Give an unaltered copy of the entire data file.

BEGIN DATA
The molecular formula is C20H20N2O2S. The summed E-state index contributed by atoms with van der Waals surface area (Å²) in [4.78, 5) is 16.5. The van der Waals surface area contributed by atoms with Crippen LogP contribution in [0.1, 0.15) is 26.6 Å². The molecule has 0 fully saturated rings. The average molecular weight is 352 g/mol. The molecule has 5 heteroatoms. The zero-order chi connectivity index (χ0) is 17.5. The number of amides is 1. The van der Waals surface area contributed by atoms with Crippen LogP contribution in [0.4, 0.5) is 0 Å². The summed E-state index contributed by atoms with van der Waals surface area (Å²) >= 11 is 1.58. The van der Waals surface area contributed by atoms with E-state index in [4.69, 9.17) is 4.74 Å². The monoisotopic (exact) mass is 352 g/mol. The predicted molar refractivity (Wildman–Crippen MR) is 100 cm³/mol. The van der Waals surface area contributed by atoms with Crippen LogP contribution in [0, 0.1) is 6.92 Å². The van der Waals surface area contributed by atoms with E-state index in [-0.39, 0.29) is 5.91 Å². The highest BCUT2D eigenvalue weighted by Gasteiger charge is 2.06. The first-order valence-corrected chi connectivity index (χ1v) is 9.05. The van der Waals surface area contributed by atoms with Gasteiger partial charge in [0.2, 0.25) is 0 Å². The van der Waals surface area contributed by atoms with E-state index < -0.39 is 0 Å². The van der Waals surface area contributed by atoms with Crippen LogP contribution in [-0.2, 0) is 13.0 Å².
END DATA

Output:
The molecular formula is C20H20N2O2S. The summed E-state index contributed by atoms with van der Waals surface area (Å²) in [4.78, 5) is 16.5. The van der Waals surface area contributed by atoms with Crippen LogP contribution in [0.1, 0.15) is 26.6 Å². The molecule has 0 fully saturated rings. The average molecular weight is 352 g/mol. The molecule has 5 heteroatoms. The zero-order chi connectivity index (χ0) is 17.5. The number of amides is 1. The van der Waals surface area contributed by atoms with Crippen LogP contribution in [0.4, 0.5) is 0 Å². The summed E-state index contributed by atoms with van der Waals surface area (Å²) >= 11 is 1.58. The van der Waals surface area contributed by atoms with E-state index in [4.69, 9.17) is 4.74 Å². The monoisotopic (exact) mass is 352 g/mol. The predicted molar refractivity (Wildman–Crippen MR) is 100 cm³/mol. The van der Waals surface area contributed by atoms with Crippen LogP contribution in [0, 0.1) is 6.92 Å². The van der Waals surface area contributed by atoms with E-state index in [-0.39, 0.29) is 5.91 Å². The highest BCUT2D eigenvalue weighted by Gasteiger charge is 2.06. The first-order valence-corrected chi connectivity index (χ1v) is 9.05. The van der Waals surface area contributed by atoms with Gasteiger partial charge in [0.2, 0.25) is 0 Å². The van der Waals surface area contributed by atoms with E-state index < -0.39 is 0 Å². The van der Waals surface area contributed by atoms with Crippen LogP contribution in [-0.2, 0) is 13.0 Å².